Take the 2-minute tour ×
Stack Overflow is a question and answer site for professional and enthusiast programmers. It's 100% free, no registration required.
<html>

<title>
Website Title
</title>

<div id="the whole thing" style="height:100%; width:100%" >

<div id="leftThing" style="position: relative; width:25%; background-color:blue;">
Left Side Menu
</div>

<div id="content" style="position: relative; width:50%; background-color:green;">
Random Content
</div>

<div id="rightThing" style="position: relative; width:25%; background-color:yellow;">
Right Side Menu
</div>

</div>
</html>

http://imgur.com/j4cJu

Hello people, I am a html newb! I am creating sample website which has three divisions horizontally. I want the left most div to be 25% width, the middle one to be 50% width, and right to be 25% width so that the divisions fill all the 100% space horizontally.

When I execute this code, the divs appear over each other. i want them to appear beside each other!

How can i do this?

Thanks

share|improve this question
    
Give the left div the style "float:left" and the right div "float:right". –  EvilP Aug 13 '12 at 9:08
    
Make them float left, they will stack after eachother. However, I'm not sure the %-width will still be applied then, you should test that out. –  Djerry Aug 13 '12 at 9:09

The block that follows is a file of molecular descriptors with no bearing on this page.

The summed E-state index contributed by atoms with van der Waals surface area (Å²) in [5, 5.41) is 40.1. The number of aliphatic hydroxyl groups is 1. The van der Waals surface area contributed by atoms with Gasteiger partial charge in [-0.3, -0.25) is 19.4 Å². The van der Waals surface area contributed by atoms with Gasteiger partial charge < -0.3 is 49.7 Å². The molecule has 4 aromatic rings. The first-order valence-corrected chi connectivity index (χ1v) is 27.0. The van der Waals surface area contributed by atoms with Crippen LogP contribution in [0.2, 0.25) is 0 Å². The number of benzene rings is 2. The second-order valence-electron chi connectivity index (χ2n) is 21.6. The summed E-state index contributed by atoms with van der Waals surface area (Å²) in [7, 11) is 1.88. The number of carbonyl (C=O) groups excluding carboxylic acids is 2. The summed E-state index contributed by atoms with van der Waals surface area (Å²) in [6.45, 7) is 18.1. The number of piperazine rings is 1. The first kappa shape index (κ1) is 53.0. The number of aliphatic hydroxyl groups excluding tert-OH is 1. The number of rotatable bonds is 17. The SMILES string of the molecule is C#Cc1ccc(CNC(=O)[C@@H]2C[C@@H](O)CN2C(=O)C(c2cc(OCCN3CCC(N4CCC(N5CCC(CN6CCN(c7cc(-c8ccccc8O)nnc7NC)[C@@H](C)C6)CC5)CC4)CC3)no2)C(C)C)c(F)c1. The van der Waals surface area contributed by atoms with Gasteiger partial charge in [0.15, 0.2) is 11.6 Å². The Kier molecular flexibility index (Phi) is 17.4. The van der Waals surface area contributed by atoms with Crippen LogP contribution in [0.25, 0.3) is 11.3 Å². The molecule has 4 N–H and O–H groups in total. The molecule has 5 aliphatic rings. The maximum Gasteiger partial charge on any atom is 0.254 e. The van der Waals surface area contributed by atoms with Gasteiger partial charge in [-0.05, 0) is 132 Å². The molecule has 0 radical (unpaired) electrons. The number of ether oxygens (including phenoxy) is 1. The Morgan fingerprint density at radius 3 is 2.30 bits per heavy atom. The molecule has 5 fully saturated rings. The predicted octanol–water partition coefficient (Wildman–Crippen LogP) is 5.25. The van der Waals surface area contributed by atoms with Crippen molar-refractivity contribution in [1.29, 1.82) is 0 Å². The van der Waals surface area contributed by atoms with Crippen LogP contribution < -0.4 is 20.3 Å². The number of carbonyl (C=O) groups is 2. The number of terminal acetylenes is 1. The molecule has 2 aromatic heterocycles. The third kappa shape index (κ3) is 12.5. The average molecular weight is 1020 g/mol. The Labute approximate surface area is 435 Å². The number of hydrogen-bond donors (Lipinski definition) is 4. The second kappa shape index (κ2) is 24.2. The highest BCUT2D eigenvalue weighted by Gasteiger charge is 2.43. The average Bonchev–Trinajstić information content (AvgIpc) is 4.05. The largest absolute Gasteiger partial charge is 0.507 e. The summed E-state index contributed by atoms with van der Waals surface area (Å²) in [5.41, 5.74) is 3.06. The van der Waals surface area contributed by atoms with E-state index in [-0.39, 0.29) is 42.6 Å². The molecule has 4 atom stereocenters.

@user1594853 If an answer helped you, please mark it as accepted. –  Jezen Thomas May 7 at 20:28
add comment

4 Answers 4

I'd refrain from using floats for this sort of thing; I'd rather use inline-block.

Some more points to consider:

  • Inline styles are bad for maintainability
  • You shouldn't have spaces in selector names
  • You missed some important HTML tags, like <head> and <body>
  • You didn't include a doctype

Here's a better way to format your document:

<!DOCTYPE html>
<html>
<head>
<title>Website Title</title>
<style type="text/css">
* {margin: 0; padding: 0;}
#container {height: 100%; width:100%; font-size: 0;}
#left, #middle, #right {display: inline-block; *display: inline; zoom: 1; vertical-align: top; font-size: 12px;}
#left {width: 25%; background: blue;}
#middle {width: 50%; background: green;}
#right {width: 25%; background: yellow;}
</style>
</head>
<body>
<div id="container">
    <div id="left">Left Side Menu</div>
    <div id="middle">Random Content</div>
    <div id="right">Right Side Menu</div>
</div>
</body>
</html>

Here's a jsFiddle for good measure.

share|improve this answer
2  
Nice that you suggest switching from inline CSS. May I also point out that "left", "middle" and "right" are really bad IDs (or class names) as they are directly related to their layout rather than their meaning. Also, I wouldn't recommend inline-block for this over float. An inline-block element is affected by letter-spacing and font-size (etc) which makes them more difficult to line up (one solution is setting font-size: 0 on #container and then setting it back to normal in #container *). –  powerbuoy Aug 13 '12 at 9:24
    
Yes, that's totally true. –  Jezen Thomas Aug 13 '12 at 9:26